BEIJING (AP) -- European companies that export from China are changing the global flow of their goods to avoid higher American tariffs, a business group said Tuesday, in a sign of the spreading impact of the U.S.-Chinese trade war.
Tariff hikes are "hitting immediately the bottom line" of companies that rely on the flow of components and finished goods across countries, said Mats Harborn, president of the European Union Chamber of Commerce in China.
Companies are "scrambling to readjust supply chains" so goods bound for the United States don't pass through China, Harborn said at a news conference. He said one has shifted final assembly of goods from China to a newly created American unit.
The Trump administration's 25 percent tariffs on $34 billion of medical equipment, electronics and other goods from China, imposed in a dispute over technology policy, apply to exports made by U.S. or European companies as well as Chinese suppliers.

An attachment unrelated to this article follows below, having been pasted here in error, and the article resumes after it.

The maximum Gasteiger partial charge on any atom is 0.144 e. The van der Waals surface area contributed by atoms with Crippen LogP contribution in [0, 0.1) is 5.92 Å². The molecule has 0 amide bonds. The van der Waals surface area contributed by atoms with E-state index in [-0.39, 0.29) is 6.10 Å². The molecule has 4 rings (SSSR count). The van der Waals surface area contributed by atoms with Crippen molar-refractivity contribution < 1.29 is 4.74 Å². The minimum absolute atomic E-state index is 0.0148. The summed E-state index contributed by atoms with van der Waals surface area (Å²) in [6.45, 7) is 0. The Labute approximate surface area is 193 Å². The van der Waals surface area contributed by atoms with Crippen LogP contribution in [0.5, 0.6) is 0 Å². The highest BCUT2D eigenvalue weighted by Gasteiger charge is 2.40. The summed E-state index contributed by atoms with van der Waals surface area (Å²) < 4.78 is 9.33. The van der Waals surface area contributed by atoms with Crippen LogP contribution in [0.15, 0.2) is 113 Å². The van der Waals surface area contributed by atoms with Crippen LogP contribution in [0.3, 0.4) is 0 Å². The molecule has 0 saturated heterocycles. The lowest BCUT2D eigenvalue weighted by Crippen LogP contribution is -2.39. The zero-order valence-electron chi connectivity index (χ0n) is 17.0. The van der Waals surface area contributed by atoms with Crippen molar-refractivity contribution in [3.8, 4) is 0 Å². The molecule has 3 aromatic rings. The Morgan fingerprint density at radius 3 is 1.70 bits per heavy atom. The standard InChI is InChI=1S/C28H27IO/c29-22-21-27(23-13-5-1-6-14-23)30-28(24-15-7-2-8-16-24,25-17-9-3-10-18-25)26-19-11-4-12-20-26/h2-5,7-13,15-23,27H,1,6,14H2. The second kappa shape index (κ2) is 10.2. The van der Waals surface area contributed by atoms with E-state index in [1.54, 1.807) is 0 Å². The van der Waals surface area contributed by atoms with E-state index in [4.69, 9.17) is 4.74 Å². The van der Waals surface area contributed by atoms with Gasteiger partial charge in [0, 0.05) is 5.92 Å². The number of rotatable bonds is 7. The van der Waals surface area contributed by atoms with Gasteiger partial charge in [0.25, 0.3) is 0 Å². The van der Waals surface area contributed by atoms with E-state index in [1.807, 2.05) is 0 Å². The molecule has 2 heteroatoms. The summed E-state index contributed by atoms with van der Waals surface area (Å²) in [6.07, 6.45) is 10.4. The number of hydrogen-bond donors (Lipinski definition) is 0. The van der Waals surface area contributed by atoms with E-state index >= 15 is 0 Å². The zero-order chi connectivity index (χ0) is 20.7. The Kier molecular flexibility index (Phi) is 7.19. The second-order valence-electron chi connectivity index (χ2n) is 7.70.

European governments have criticized President Donald Trump's approach but have resisted Chinese efforts to recruit them as allies in their dispute.
Tariffs are a "dangerous and very blunt instrument" to settle disputes, Harborn said.
"We share the concerns expressed by the American side," he said. "But there are better and less risky ways to deal with these problems."
On Monday, Chinese and German companies including BASF and Volkswagen signed business deals worth 20 billion euros ($23.6 billion) during a visit to Berlin by China's No. 2 leader, Premier Li Keqiang.
Harborn said a European supplier of environmental technology believed it might have been awarded a Chinese government contract ahead of an American competitor due to its non-U.S. status.
Also Monday, German automaker BMW AG said it would raise prices on U.S.-built SUVs exported China due to higher tariffs.
Beijing's increases include an additional 25 percent tariff on cars imported from the United States, raising the total charge to 40 percent.
BMW exports SUVs from a factory in Spartanburg, South Carolina, that employs 10,000 people.